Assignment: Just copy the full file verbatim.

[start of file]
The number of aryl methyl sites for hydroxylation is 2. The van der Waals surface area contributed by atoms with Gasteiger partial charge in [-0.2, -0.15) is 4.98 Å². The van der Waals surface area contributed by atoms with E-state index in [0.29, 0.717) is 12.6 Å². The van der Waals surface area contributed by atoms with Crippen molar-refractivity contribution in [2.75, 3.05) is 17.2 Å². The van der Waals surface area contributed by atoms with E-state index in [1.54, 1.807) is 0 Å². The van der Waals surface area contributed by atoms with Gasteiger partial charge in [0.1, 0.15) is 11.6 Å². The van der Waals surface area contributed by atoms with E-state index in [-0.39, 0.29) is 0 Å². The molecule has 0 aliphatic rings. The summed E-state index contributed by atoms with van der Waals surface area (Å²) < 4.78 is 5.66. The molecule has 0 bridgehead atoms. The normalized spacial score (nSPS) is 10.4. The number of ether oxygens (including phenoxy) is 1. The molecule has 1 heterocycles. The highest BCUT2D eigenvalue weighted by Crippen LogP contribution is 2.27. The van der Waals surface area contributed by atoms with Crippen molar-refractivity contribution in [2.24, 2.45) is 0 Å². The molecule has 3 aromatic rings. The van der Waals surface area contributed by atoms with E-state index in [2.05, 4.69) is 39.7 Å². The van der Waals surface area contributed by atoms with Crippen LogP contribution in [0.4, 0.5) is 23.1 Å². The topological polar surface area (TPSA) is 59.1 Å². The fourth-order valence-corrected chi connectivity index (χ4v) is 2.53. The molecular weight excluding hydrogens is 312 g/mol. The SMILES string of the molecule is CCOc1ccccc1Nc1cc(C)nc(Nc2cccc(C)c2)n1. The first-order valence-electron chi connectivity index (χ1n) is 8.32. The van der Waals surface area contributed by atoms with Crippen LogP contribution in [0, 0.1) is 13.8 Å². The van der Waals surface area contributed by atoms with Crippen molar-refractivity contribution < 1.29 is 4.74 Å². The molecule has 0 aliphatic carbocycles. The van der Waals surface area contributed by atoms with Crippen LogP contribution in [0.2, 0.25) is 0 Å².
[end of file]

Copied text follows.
The number of aryl methyl sites for hydroxylation is 2. The van der Waals surface area contributed by atoms with Gasteiger partial charge in [-0.2, -0.15) is 4.98 Å². The van der Waals surface area contributed by atoms with E-state index in [0.29, 0.717) is 12.6 Å². The van der Waals surface area contributed by atoms with Crippen molar-refractivity contribution in [2.75, 3.05) is 17.2 Å². The van der Waals surface area contributed by atoms with E-state index in [1.54, 1.807) is 0 Å². The van der Waals surface area contributed by atoms with Gasteiger partial charge in [0.1, 0.15) is 11.6 Å². The van der Waals surface area contributed by atoms with E-state index in [-0.39, 0.29) is 0 Å². The molecule has 0 aliphatic rings. The summed E-state index contributed by atoms with van der Waals surface area (Å²) < 4.78 is 5.66. The molecule has 0 bridgehead atoms. The normalized spacial score (nSPS) is 10.4. The number of ether oxygens (including phenoxy) is 1. The molecule has 1 heterocycles. The highest BCUT2D eigenvalue weighted by Crippen LogP contribution is 2.27. The van der Waals surface area contributed by atoms with Crippen molar-refractivity contribution in [2.24, 2.45) is 0 Å². The molecule has 3 aromatic rings. The van der Waals surface area contributed by atoms with E-state index in [2.05, 4.69) is 39.7 Å². The van der Waals surface area contributed by atoms with Crippen LogP contribution in [0.4, 0.5) is 23.1 Å². The topological polar surface area (TPSA) is 59.1 Å². The fourth-order valence-corrected chi connectivity index (χ4v) is 2.53. The molecular weight excluding hydrogens is 312 g/mol. The SMILES string of the molecule is CCOc1ccccc1Nc1cc(C)nc(Nc2cccc(C)c2)n1. The first-order valence-electron chi connectivity index (χ1n) is 8.32. The van der Waals surface area contributed by atoms with Crippen LogP contribution in [0, 0.1) is 13.8 Å². The van der Waals surface area contributed by atoms with Crippen molar-refractivity contribution < 1.29 is 4.74 Å². The molecule has 0 aliphatic carbocycles. The van der Waals surface area contributed by atoms with Crippen LogP contribution in [0.2, 0.25) is 0 Å².